The Court’s rephrasing of the issue as “the extent to which the parent did take over or share with the subsidiary the management of the relevant activity” as opposed to having “control will require a more complicated factual analysis, and it may be difficult to establish with certainty and in advance whether or not a parent’s involvement is likely to render them susceptible to such claims by third parties. Despite this uncertainty, it is necessary in practice for parents to have a clear view of how responsibility and management for certain activities are delegated throughout the group, whilst striking a balance with ensuring good governance.

In addition, directors of parent companies who become informally involved in the management of their subsidiaries will need to be aware of the risks that they may be perceived to be shadow directors of the subsidiaries, depending upon the extent of their influence.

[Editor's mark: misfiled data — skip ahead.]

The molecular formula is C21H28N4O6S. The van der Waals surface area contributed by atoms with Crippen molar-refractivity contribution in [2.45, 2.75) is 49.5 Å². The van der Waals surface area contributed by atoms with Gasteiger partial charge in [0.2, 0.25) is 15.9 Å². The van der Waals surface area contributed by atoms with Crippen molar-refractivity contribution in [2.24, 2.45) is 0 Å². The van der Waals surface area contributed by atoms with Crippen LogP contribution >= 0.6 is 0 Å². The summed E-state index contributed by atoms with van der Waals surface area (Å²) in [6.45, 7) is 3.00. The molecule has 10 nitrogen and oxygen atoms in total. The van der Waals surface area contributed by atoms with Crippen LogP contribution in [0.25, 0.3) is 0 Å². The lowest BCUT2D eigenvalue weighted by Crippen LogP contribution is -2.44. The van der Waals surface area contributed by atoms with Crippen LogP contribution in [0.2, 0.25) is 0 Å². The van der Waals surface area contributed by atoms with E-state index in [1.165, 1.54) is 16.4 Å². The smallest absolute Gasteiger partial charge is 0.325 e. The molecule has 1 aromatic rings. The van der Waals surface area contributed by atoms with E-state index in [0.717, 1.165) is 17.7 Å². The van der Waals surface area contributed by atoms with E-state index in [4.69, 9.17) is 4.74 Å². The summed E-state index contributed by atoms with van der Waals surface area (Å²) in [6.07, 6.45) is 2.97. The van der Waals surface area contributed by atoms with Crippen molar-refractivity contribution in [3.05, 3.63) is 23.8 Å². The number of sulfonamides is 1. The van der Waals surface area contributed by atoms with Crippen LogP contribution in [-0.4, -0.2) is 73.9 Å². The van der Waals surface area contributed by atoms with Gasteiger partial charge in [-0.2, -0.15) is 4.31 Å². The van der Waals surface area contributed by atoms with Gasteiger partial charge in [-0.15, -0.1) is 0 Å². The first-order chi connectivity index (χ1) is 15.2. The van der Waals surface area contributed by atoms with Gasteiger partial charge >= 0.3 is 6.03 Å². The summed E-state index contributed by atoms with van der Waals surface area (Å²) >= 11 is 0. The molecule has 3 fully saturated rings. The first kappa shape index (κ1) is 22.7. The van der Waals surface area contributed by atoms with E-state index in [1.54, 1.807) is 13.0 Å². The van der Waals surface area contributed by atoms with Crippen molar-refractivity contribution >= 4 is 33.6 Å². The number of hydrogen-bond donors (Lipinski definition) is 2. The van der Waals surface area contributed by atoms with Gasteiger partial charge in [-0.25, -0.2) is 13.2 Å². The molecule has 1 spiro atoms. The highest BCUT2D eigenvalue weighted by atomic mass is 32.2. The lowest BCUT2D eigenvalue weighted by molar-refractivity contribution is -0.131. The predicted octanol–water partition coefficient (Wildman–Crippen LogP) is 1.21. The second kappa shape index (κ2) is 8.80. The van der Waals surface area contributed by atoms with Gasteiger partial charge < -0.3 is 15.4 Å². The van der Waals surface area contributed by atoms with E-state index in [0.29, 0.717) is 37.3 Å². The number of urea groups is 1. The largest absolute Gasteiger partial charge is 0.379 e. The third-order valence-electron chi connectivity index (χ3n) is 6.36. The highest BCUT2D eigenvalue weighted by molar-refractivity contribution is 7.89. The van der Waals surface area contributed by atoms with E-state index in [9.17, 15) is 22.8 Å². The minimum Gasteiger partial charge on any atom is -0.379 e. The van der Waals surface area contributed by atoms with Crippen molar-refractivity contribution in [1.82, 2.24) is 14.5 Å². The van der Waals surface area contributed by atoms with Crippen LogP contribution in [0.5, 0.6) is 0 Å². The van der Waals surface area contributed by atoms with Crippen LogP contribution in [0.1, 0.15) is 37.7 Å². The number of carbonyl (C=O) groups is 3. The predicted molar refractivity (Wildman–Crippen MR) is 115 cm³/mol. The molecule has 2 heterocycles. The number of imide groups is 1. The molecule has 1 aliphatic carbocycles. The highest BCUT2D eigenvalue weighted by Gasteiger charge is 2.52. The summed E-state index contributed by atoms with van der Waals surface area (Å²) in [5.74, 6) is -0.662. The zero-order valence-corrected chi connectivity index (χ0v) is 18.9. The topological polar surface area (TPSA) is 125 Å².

The Okpabi decision demonstrates a potential movement on the part of the English Courts towards a view that claims are “arguable” against a wider set of UK based entities such as joint venture partners, minority investors and entities involved in supply chain supervision, if they are involved in the management of a particular function. This claimant friendly approach has already been seen in other jurisdictions such as Canada, the US and New Zealand. The substantive trials of Vedanta and Okpabi are therefore likely to be highly significant in the development of this area of law.

If you require further information about anything covered in this briefing, please contact Kate Allass or Victoria Atkins, or your usual contact at the firm on +44 (0)20 3375 7000.

This publication is a general summary of the law. It should not replace legal advice tailored to your specific circumstances.

© Farrer & Co LLP, March 2021